Since when is it OK to cheat and get away with it? Other than in Congress?
The notion that a winning car can fail postrace inspection and keep its win is appalling.
For years, the response from NASCAR was that the fans should know that the driver they saw cross the finish line first is the winner and not find out later that the order has changed.
That thinking is outdated. In this era of instant communications, such information can be passed along quickly.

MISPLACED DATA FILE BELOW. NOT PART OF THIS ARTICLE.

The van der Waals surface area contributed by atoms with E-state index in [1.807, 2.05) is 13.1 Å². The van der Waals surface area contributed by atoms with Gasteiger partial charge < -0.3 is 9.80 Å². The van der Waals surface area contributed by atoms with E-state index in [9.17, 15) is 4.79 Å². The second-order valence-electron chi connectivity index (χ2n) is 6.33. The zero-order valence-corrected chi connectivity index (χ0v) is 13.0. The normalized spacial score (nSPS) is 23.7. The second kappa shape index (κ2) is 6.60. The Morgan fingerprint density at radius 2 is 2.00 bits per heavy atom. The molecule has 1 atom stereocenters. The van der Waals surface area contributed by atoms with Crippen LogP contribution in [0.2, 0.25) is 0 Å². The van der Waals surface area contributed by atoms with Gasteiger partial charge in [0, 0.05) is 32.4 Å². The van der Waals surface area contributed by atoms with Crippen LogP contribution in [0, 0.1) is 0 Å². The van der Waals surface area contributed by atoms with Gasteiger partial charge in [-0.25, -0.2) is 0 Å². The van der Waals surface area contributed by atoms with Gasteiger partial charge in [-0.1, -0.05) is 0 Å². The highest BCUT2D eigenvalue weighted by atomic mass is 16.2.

Admittedly, there is a concern that a violation might not be discovered until inspection at NASCAR’s R&D Center, which takes place typically two days after the race.
Still, isn’t it better to get it right than let a cheater win?
To NASCAR’s credit, if the violation is severe enough, it can prevent the victory from counting toward a driver making the Chase or advancing to the next round.
That’s not enough. If the penalty is that severe, then the win should be stricken from the driver’s record and not count in any official statistics. And the driver and team lose the points collected in that race.
It’s simple. Make teams pay for cheating.